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Index > News Center > To improve the quality of pigment dispersion by adjusting "tool components" of twin screw
To improve the quality of pigment dispersion by adjusting "tool components" of twin screw
Release time:2022-12-13   Released by: Kunwei Equipment

The co rotating meshing twin screw extruder (TSE) is particularly suitable for processing colored pigment masterbatches, with advantages such as excellent dispersion at high throughput rates, improved pigment loading levels, long service life of screw and barrel components, and simple machine operation.

However, it cannot be ignored that the processing of color masterbatches has its own series of challenges, such as raw material processing, pigment dispersion, and cleanliness between color changes. This article will explore twin screw extruder tools that can be used to produce high-quality color masterbatches, as well as techniques to overcome processing challenges while maximizing yield and product quality.

TSE can be seen as a "toolbox" that provides operators or process engineers with highly flexible various components that can be modified and/or moved to adapt to specific blending tasks. The production of high-quality pigment dispersions has been widely proven on TSE, but not every pigment has the same behavior and processing method. The treatment method of pigments and their processing in the extruder are crucial for the performance of the final product.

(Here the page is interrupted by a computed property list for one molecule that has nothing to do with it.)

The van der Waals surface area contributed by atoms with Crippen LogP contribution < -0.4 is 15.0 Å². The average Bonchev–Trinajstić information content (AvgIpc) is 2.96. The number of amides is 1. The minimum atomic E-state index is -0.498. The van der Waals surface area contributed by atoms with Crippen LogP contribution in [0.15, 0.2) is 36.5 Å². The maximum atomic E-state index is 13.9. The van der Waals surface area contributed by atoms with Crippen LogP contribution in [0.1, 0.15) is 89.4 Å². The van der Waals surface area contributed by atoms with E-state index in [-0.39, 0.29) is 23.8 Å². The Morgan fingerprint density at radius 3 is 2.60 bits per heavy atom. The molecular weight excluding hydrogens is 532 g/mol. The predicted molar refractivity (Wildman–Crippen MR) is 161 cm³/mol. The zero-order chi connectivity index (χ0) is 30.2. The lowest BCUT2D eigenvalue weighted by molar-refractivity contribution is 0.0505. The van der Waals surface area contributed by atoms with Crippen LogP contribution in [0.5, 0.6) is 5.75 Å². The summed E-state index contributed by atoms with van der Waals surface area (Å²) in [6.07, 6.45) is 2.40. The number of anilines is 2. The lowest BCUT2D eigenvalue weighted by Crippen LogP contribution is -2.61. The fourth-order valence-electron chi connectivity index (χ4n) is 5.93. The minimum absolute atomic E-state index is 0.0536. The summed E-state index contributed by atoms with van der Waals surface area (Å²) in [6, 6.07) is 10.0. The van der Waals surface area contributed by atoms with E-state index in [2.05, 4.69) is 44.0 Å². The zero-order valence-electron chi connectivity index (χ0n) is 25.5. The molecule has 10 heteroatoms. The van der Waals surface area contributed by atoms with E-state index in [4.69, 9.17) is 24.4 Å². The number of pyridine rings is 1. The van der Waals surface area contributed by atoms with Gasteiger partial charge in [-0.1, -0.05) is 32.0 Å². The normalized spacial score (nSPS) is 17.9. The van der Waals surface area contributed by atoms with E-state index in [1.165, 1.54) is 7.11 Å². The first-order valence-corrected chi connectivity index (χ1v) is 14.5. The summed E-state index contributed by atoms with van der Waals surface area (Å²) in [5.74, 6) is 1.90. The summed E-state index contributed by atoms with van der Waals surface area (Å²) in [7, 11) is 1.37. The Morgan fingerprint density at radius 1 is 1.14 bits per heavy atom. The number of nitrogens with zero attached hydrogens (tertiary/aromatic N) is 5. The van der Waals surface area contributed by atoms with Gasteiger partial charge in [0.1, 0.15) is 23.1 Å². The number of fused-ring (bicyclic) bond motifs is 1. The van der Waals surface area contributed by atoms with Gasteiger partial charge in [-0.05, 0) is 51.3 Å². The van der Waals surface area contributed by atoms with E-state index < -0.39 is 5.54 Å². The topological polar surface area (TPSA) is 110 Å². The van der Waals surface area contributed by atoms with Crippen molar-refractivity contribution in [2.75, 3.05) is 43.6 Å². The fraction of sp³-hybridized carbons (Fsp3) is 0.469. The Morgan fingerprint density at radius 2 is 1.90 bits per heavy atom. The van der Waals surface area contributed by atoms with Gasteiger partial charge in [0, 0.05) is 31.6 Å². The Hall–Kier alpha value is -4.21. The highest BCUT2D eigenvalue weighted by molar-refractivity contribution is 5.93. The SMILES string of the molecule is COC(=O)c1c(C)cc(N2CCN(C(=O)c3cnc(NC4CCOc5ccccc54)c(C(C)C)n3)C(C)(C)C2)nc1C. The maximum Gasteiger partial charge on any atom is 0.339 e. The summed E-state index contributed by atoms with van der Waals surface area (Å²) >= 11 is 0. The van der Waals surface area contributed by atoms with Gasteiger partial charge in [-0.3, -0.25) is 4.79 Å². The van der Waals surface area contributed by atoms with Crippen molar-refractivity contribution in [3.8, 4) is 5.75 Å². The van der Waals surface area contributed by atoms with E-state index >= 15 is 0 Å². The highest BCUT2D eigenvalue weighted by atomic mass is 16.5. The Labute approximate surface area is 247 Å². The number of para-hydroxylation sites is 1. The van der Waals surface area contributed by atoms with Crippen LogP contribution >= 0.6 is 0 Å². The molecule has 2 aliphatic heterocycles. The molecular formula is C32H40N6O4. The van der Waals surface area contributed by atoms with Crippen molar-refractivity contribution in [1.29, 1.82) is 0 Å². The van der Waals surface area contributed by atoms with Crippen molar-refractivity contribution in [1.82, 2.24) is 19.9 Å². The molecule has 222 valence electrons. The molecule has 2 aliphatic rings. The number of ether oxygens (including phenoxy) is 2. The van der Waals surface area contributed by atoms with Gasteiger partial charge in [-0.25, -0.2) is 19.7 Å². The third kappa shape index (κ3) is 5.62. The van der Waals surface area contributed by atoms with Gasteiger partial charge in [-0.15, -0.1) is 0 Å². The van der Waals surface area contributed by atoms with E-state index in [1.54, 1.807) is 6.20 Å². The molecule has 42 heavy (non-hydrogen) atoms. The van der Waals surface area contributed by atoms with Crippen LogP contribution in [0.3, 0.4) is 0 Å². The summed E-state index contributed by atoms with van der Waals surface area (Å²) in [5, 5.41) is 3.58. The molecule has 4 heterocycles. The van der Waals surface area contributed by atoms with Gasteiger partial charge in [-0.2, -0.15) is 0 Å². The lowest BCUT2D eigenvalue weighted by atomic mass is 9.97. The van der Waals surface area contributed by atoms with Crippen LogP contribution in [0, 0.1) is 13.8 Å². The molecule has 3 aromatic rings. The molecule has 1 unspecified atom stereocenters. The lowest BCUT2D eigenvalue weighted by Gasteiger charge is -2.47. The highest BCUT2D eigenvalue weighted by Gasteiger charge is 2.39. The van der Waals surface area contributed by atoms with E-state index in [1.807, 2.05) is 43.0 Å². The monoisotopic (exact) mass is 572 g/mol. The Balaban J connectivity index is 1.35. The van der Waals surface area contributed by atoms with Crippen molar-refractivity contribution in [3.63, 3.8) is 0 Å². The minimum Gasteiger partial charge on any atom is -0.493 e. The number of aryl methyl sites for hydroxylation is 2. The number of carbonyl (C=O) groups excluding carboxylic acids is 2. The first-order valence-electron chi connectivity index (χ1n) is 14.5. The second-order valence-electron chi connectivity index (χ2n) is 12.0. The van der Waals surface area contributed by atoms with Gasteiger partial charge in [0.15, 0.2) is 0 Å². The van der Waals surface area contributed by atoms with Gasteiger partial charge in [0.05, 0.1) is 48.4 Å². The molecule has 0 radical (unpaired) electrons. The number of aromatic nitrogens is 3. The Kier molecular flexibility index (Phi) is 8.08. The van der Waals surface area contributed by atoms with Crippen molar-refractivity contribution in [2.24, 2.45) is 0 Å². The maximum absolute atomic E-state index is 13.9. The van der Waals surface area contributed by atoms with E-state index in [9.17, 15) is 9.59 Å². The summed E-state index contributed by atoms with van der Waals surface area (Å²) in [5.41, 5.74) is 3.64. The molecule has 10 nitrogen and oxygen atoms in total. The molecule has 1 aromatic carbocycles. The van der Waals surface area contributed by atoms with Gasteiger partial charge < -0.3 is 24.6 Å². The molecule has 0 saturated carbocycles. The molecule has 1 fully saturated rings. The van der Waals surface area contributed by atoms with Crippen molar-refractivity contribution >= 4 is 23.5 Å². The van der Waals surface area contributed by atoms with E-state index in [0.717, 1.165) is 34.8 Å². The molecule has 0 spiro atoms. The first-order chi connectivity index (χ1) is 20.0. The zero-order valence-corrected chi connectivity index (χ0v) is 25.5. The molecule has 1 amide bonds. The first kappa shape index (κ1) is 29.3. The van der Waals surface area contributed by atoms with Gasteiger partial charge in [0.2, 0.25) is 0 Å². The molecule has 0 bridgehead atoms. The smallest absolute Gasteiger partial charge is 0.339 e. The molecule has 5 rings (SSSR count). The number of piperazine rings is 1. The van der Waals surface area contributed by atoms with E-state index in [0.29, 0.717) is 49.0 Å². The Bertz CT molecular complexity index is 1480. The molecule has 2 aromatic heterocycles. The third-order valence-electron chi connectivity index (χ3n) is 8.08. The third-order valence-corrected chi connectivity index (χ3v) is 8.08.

In addition, TSE, even if considered as a whole equipment, also includes the dimension of independent unit operation. To understand how to obtain the best performance final product, each unit operation of TSE must be carefully studied.

This article will mainly focus on the split flow method of masterbatch blending, rather than the pre mixing method, although both methods are acceptable for producing color pigment masterbatches.

Upstream feed


The feeder can provide various double screw and single screw configurations, with various screw designs to adapt to various materials.

Positioning the feeder above the extruder plays a crucial role in minimizing the fluidization and trapping of raw materials. A large amount of air is entrained with the powder (not much compared to particles), requiring a place where it can escape. If there is no filter screen or central suction system connected to the feeding system, the gas escaping from the extruder will hinder the feeding of raw materials.